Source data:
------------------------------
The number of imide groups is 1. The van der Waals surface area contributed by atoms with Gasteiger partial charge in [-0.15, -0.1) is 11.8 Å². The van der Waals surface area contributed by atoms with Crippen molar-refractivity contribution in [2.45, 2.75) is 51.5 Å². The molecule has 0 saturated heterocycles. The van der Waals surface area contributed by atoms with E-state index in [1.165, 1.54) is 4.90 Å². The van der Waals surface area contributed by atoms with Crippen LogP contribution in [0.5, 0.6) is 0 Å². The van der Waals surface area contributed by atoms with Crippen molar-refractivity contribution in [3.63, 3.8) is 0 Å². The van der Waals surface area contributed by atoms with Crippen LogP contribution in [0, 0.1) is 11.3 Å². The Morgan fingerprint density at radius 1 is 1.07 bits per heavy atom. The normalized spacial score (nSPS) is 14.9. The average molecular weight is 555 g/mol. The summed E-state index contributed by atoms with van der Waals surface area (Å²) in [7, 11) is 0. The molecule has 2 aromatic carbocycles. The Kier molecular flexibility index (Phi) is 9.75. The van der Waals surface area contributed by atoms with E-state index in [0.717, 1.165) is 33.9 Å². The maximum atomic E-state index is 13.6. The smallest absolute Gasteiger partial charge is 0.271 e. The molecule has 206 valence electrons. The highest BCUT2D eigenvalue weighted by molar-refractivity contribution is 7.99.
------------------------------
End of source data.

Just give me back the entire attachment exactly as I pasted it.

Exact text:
The number of imide groups is 1. The van der Waals surface area contributed by atoms with Gasteiger partial charge in [-0.15, -0.1) is 11.8 Å². The van der Waals surface area contributed by atoms with Crippen molar-refractivity contribution in [2.45, 2.75) is 51.5 Å². The molecule has 0 saturated heterocycles. The van der Waals surface area contributed by atoms with E-state index in [1.165, 1.54) is 4.90 Å². The van der Waals surface area contributed by atoms with Crippen LogP contribution in [0.5, 0.6) is 0 Å². The van der Waals surface area contributed by atoms with Crippen molar-refractivity contribution in [3.63, 3.8) is 0 Å². The van der Waals surface area contributed by atoms with Crippen LogP contribution in [0, 0.1) is 11.3 Å². The Morgan fingerprint density at radius 1 is 1.07 bits per heavy atom. The normalized spacial score (nSPS) is 14.9. The average molecular weight is 555 g/mol. The summed E-state index contributed by atoms with van der Waals surface area (Å²) in [7, 11) is 0. The molecule has 2 aromatic carbocycles. The Kier molecular flexibility index (Phi) is 9.75. The van der Waals surface area contributed by atoms with E-state index in [0.717, 1.165) is 33.9 Å². The maximum atomic E-state index is 13.6. The smallest absolute Gasteiger partial charge is 0.271 e. The molecule has 206 valence electrons. The highest BCUT2D eigenvalue weighted by molar-refractivity contribution is 7.99.